Sunday

24th Mar 2019

UK spy scheme said to be larger than Prism

  • Fibre-optic cable: Each day of the electronic dragnet is worth 20 petabytes of data (Photo: roshan1286)

A British intelligence agency, GCHQ, has tapped into undersea fibre-optic cables to hoover up telephone conversations and Internet traffic, according to documents seen by The Guardian newspaper.

Codenamed "Tempora," the secret surveillance programme is said to be on an even larger scale than the US-led Prism scheme revealed by US whistleblower Edward Snowden earlier this month.

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“They [GCHQ] are worse than the US,” Snowden, a former analyst at the US' National Security Agency (NSA), told The Guardian on Friday (21 June).

Tempora is said to scoop up as much traffic as possible and to store it for analysis over 30-day periods.

Each day of the electronic dragnet is the equivalent of some 20 petabytes of data. One petabyte of high definition films would take 13 years to watch nonstop.

The Guardian says that GCHQ scoured through 600 million “telephone events” each day and tapped into more than 200 fibre-optic cables.

It was able to harvest data from 46 of the transatlantic cables.

The Tempora programme has been in operation for the past 18 months.

The latest revelation has sparked anger in Germany.

On Saturday, Germany’s justice minister Sabine Leutheusser-Schnarrenberger described Tempora as a “catastrophe” if true, Reuters reports.

“The accusations against Great Britain sound like a Hollywood nightmare. The European institutions should seek straight away to clarify the situation,” she said.

Germany’s opposition Social Democrat Thomas Oppermann described the scenario as "Orwellian" in the Frankfurter Allgemeine Sonntagszeitung, referring to George Orwell, the British writer of dystopian novel 1984.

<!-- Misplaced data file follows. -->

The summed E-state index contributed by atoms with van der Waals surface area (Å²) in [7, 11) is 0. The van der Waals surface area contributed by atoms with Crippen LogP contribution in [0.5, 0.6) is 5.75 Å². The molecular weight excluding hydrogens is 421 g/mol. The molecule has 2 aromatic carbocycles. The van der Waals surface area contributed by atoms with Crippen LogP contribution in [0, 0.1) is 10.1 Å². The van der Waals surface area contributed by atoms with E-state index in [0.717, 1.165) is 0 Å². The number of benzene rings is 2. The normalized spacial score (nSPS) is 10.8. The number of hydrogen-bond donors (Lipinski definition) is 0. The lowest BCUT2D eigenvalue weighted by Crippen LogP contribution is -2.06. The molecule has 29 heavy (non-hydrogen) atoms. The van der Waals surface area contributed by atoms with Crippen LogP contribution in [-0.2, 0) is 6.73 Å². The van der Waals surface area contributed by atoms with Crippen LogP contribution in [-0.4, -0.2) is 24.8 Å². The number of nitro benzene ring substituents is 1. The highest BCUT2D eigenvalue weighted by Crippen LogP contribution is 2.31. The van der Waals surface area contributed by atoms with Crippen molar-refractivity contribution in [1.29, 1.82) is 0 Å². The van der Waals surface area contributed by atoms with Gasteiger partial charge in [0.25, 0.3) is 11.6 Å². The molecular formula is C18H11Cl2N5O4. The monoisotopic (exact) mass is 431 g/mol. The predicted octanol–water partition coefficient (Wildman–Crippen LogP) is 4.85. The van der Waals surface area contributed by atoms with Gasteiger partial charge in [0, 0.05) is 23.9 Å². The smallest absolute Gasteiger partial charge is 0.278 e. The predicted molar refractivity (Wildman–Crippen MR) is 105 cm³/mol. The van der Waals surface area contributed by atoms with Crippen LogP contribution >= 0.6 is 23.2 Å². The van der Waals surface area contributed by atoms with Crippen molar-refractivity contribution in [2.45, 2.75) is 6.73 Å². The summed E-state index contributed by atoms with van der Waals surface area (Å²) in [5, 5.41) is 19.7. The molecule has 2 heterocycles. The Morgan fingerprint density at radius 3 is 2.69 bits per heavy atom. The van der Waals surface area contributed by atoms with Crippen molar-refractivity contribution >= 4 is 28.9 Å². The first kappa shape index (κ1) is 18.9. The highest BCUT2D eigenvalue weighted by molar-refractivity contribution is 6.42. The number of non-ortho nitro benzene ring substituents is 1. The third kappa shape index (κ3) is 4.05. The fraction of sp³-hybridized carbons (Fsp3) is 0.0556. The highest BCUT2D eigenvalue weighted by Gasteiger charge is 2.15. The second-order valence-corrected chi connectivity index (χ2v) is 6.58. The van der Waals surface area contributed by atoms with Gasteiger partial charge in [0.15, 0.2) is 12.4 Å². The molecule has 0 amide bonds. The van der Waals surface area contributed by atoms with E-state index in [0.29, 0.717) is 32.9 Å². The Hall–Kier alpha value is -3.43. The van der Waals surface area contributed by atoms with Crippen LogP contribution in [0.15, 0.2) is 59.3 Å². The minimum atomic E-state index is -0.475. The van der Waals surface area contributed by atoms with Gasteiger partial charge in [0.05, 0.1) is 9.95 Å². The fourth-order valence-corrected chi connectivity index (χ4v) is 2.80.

For his part, William Hague, the UK’s foreign minister, earlier this month defended GCHQ surveillance programmes in the House of Commons.

He said every request to intercept the content of an individual’s communication “requires a warrant signed personally by me” or another secretary of state."

“This is no casual process,” he said.

But The Guardian on Friday portrayed Britain’s oversight regime as “light” when compared to the American equivalent.

It said UK officials boasted about their unprecedented access and ability to collect more data than the US, UK, Canada, Australia and New Zealand.

Meanwhile, Snowden has requested asylum in Ecuador after the US officially charged him with espionage, theft of government property, and unauthorised communication of national defence information.

The former NSA analyst was in Hong Kong when The Guardian and Washington Post started to issue a series of articles based on his leaked documents.

Snowden is reportedly now in Moscow.

Slovakia puts squeeze on free press ahead of election

Smer, Slovakia's ruling party, wants the country's media to give politicians a right-of-reply, or face stiff fines. Advocates of a free press are alarmed, and it poses a problem for the European Commission, whose vice-president is a Smer presidential candidate.

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